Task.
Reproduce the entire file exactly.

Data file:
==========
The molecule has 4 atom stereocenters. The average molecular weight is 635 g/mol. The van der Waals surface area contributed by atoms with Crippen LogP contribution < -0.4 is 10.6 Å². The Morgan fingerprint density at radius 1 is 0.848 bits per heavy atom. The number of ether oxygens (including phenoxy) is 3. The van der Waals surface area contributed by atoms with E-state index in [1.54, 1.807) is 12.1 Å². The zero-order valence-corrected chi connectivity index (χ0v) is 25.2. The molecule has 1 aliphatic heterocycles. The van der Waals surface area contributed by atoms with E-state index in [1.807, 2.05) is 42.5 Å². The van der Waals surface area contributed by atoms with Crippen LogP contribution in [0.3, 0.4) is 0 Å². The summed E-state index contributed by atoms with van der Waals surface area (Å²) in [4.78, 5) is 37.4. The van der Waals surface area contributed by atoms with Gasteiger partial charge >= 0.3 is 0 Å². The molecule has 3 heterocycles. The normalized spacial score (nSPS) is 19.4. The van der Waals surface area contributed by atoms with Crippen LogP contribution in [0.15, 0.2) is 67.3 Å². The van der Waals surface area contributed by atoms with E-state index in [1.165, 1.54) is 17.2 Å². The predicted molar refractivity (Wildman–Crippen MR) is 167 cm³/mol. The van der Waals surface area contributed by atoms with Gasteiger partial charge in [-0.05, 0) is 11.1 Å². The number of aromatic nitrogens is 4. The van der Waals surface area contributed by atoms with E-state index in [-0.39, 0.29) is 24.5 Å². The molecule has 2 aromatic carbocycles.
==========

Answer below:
The molecule has 4 atom stereocenters. The average molecular weight is 635 g/mol. The van der Waals surface area contributed by atoms with Crippen LogP contribution < -0.4 is 10.6 Å². The Morgan fingerprint density at radius 1 is 0.848 bits per heavy atom. The number of ether oxygens (including phenoxy) is 3. The van der Waals surface area contributed by atoms with E-state index in [1.54, 1.807) is 12.1 Å². The zero-order valence-corrected chi connectivity index (χ0v) is 25.2. The molecule has 1 aliphatic heterocycles. The van der Waals surface area contributed by atoms with E-state index in [1.807, 2.05) is 42.5 Å². The van der Waals surface area contributed by atoms with Crippen LogP contribution in [0.3, 0.4) is 0 Å². The summed E-state index contributed by atoms with van der Waals surface area (Å²) in [4.78, 5) is 37.4. The van der Waals surface area contributed by atoms with Gasteiger partial charge >= 0.3 is 0 Å². The molecule has 3 heterocycles. The normalized spacial score (nSPS) is 19.4. The van der Waals surface area contributed by atoms with Crippen LogP contribution in [0.15, 0.2) is 67.3 Å². The van der Waals surface area contributed by atoms with E-state index in [1.165, 1.54) is 17.2 Å². The predicted molar refractivity (Wildman–Crippen MR) is 167 cm³/mol. The van der Waals surface area contributed by atoms with Gasteiger partial charge in [-0.05, 0) is 11.1 Å². The number of aromatic nitrogens is 4. The van der Waals surface area contributed by atoms with E-state index in [-0.39, 0.29) is 24.5 Å². The molecule has 2 aromatic carbocycles.